03_reform-of-vacant-land-policies-in-philadelphia_img01This article originally appeared in the Federal Reserve Bank of Philadelphia’s Cascade, Fall 2010

By Terry Gillen
Executive Director, Philadelphia Redevelopment Authority

A recent story in the Philadelphia Inquirer highlighted how Philadelphia’s tax foreclosure process contributes to the city’s vacant property problems. The reporter described a home in West Philadelphia that was located in the middle of a block of row houses. It was the only vacant building among otherwise well-cared-for homes. The owners had divorced and moved away, abandoning the property. Now 15 years later, the roof, floors, and rear wall are in danger of collapse, jeopardizing the adjoining occupied homes. Even though more than $10,500 is owed in back taxes, the city has yet to foreclose on the property.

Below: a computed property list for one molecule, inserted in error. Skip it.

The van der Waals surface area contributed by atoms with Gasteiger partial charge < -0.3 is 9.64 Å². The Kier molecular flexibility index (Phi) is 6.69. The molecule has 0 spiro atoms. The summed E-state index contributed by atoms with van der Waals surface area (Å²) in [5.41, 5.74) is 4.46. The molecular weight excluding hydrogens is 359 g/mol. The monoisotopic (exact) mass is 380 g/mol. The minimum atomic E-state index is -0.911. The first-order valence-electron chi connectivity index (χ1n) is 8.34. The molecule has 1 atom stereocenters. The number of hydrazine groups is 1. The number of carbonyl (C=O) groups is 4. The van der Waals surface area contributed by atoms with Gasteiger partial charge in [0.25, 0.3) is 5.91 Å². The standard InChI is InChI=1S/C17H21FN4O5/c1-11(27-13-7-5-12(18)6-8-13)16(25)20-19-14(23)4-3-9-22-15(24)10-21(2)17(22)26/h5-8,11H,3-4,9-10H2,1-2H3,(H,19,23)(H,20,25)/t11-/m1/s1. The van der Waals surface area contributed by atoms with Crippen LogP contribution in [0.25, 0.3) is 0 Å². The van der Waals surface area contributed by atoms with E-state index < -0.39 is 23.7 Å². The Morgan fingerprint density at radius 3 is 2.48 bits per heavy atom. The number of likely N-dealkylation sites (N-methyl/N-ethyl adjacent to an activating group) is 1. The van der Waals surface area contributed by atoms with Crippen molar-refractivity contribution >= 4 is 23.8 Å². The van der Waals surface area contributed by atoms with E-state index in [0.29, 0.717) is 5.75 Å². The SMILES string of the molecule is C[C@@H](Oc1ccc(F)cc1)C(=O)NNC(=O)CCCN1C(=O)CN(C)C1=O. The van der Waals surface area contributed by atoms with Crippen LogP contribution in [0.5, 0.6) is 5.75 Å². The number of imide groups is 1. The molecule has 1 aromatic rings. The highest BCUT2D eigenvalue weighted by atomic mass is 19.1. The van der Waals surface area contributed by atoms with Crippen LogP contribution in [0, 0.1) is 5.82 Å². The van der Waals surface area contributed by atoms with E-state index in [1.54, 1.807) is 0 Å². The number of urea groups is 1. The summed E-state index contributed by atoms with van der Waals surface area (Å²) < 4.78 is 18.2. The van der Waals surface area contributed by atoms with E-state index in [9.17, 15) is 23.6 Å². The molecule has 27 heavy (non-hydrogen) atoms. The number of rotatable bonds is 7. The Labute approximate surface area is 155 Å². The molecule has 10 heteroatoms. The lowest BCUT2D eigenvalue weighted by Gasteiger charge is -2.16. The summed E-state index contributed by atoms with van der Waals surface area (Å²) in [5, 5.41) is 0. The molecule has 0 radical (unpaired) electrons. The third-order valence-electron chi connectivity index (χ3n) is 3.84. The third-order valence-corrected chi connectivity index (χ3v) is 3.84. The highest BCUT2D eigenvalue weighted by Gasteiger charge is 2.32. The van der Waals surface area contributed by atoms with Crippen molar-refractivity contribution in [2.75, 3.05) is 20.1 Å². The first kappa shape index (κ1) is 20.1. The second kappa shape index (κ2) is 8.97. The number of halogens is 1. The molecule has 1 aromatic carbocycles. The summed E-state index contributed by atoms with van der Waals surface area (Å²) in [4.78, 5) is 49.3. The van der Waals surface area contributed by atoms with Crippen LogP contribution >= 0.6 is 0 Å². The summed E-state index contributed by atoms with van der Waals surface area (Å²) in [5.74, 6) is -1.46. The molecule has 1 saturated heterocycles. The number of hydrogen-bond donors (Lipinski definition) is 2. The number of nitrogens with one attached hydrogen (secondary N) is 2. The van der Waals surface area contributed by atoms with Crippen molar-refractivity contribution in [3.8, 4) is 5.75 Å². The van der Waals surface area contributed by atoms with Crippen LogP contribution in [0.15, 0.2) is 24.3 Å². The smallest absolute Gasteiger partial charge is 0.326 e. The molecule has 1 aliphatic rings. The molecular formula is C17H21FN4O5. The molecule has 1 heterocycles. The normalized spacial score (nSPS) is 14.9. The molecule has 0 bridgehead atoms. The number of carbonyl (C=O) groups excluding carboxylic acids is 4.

To address difficult situations like the one described above, the Philadelphia Redevelopment Authority (RDA) is leading a citywide effort to transform Philadelphia’s land management system, and it’s focusing on vacant land. Last fall, Philadelphia Mayor Michael Nutter set up a Vacant Land Task Force with the goal of getting the leading stakeholders on the vacant land issue to develop a common vision and work plan.

The Current Vacant Land Management System

Today, the RDA estimates that there are 40,000 vacant parcels in Philadelphia. Of these parcels, 30,000 are privately owned.1

  • More than 60 percent of the privately owned vacant parcels are more than 10 years’ tax delinquent, and many of these properties have more taxes owed on them than they are worth, eliminating the owner’s incentive to maintain or sell the property.2 The city has no plans to acquire most of these properties through the tax foreclosure process because of high transaction costs and concerns about ongoing liability.
  • Through the tax foreclosure process, tax delinquent vacant land is transferred from derelict owners to new responsible owners. Since the tax foreclosure process is considered a revenue collection tool, properties are selected to be sold based on an assessment of their marketability at a sheriff’s sale auction. This auction is a prime feeding ground for speculators.